Translation, cross-cultural adaptation, reliability, and validity of Turkish version of the university of California Los Angeles (UCLA) shoulder scale into Turkish


Buyukdogan K., Koyuncu O., Aslan L., Celik D., Demirhan M.

DISABILITY AND REHABILITATION, vol.44, no.17, pp.4871-4878, 2022 (SCI-Expanded) identifier identifier identifier

  • Publication Type: Article / Article
  • Volume: 44 Issue: 17
  • Publication Date: 2022
  • Doi Number: 10.1080/09638288.2021.1914754
  • Journal Name: DISABILITY AND REHABILITATION
  • Journal Indexes: Science Citation Index Expanded (SCI-EXPANDED), Social Sciences Citation Index (SSCI), Scopus, Academic Search Premier, ASSIA, AgeLine, CINAHL, Educational research abstracts (ERA), EMBASE, Linguistics & Language Behavior Abstracts, MEDLINE, Psycinfo, Public Affairs Index, SportDiscus, Violence & Abuse Abstracts
  • Page Numbers: pp.4871-4878
  • Keywords: pain, psychometrics, rotator cuff tear, Shoulder, University of California Los Angeles Shoulder Score
  • Istanbul University Affiliated: Yes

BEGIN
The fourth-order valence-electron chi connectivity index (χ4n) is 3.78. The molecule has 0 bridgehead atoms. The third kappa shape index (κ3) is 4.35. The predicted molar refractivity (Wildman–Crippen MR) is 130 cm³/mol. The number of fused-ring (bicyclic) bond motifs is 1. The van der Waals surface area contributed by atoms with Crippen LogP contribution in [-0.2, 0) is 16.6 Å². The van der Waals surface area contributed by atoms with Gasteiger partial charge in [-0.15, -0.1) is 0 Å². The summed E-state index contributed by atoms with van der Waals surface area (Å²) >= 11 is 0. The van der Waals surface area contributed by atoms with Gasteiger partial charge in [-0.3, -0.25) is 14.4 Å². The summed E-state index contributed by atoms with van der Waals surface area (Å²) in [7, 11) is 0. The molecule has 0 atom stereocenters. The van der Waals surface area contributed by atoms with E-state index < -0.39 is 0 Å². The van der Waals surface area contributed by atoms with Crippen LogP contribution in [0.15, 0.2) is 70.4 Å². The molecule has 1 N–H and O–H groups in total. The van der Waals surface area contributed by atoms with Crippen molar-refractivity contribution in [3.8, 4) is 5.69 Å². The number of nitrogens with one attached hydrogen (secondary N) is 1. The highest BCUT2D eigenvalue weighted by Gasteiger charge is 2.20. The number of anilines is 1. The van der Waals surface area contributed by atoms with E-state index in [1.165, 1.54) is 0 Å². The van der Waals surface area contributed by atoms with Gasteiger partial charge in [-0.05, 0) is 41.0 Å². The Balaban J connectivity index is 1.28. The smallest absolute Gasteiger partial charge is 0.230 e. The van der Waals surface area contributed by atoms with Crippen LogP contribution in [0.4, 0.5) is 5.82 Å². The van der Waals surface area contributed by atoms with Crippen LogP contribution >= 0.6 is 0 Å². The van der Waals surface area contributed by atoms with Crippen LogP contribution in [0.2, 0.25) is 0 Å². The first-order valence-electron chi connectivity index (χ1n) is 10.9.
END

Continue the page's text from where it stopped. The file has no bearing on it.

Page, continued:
Abstract

Purpose To translate and culturally adapt the University of California Los Angeles (UCLA) shoulder scale into Turkish (T-UCLA) and determine its psychometric properties. Material and methods The UCLA scale was translated into Turkish using Beaton guidelines. Ninety-one patients (46 male; mean age: 46.0 +/- 13.7 years) with shoulder disorders completed T-UCLA and American Shoulder and Elbow Score (ASES), Simple Shoulder Test (SST) and 36-Item Short Form (SF-36). Test-retest reliability was tested in 50 patients at a mean of 5.2 +/- 2.2 days after initial assessment. Validity was evaluated in 91 patients, and correlations between ASES, SST and SF-36 were analyzed. Responsiveness was assessed in 33 patients who underwent arthroscopic rotator cuff repair with a mean follow-up of 12.8 +/- 0.5 months. Results Test-retest reliability of overall T-UCLA, pain and function subscales were 0.96, 0.94 and 0.86, respectively. The correlation coefficients between T-UCLA and SST and ASES were r = 0.752 and r = 0.783, respectively (p < 0.001). The highest correlations between T-UCLA and SF-36 were observed in physical functioning (r = 0.64) and bodily pain subscales (r = 0.66). No ceiling or floor effect observed. Overall and subscales of T-UCLA were highly responsive (ES = 3.22-4.31). Conclusion T-UCLA has sufficient reliability and validity similar to original and translated versions. T-UCLA is responsive in patients who underwent rotator cuff repair.